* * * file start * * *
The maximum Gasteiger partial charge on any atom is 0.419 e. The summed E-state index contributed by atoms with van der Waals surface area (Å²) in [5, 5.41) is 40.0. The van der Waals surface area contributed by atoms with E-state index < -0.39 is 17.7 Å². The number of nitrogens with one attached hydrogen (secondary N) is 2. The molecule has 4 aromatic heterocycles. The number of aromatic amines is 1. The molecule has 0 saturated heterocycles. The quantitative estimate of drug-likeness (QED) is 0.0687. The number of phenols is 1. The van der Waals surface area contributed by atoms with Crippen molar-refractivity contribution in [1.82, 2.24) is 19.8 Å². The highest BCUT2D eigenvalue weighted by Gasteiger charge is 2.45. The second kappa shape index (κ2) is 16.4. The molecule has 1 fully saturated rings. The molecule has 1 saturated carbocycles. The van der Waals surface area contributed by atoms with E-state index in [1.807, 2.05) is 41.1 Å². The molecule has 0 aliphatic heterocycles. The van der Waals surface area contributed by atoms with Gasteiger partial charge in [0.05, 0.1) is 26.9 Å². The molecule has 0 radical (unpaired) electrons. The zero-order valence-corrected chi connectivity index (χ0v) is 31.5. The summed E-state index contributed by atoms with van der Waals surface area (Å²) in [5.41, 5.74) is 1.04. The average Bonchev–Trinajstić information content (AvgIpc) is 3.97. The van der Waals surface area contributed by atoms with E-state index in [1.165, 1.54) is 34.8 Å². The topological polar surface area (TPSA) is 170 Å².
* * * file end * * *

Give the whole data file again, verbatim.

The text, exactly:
The maximum Gasteiger partial charge on any atom is 0.419 e. The summed E-state index contributed by atoms with van der Waals surface area (Å²) in [5, 5.41) is 40.0. The van der Waals surface area contributed by atoms with E-state index < -0.39 is 17.7 Å². The number of nitrogens with one attached hydrogen (secondary N) is 2. The molecule has 4 aromatic heterocycles. The number of aromatic amines is 1. The molecule has 0 saturated heterocycles. The quantitative estimate of drug-likeness (QED) is 0.0687. The number of phenols is 1. The van der Waals surface area contributed by atoms with Crippen molar-refractivity contribution in [1.82, 2.24) is 19.8 Å². The highest BCUT2D eigenvalue weighted by Gasteiger charge is 2.45. The second kappa shape index (κ2) is 16.4. The molecule has 1 fully saturated rings. The molecule has 1 saturated carbocycles. The van der Waals surface area contributed by atoms with E-state index in [1.807, 2.05) is 41.1 Å². The molecule has 0 aliphatic heterocycles. The van der Waals surface area contributed by atoms with Gasteiger partial charge in [0.05, 0.1) is 26.9 Å². The molecule has 0 radical (unpaired) electrons. The zero-order valence-corrected chi connectivity index (χ0v) is 31.5. The summed E-state index contributed by atoms with van der Waals surface area (Å²) in [5.41, 5.74) is 1.04. The average Bonchev–Trinajstić information content (AvgIpc) is 3.97. The van der Waals surface area contributed by atoms with E-state index in [1.165, 1.54) is 34.8 Å². The topological polar surface area (TPSA) is 170 Å².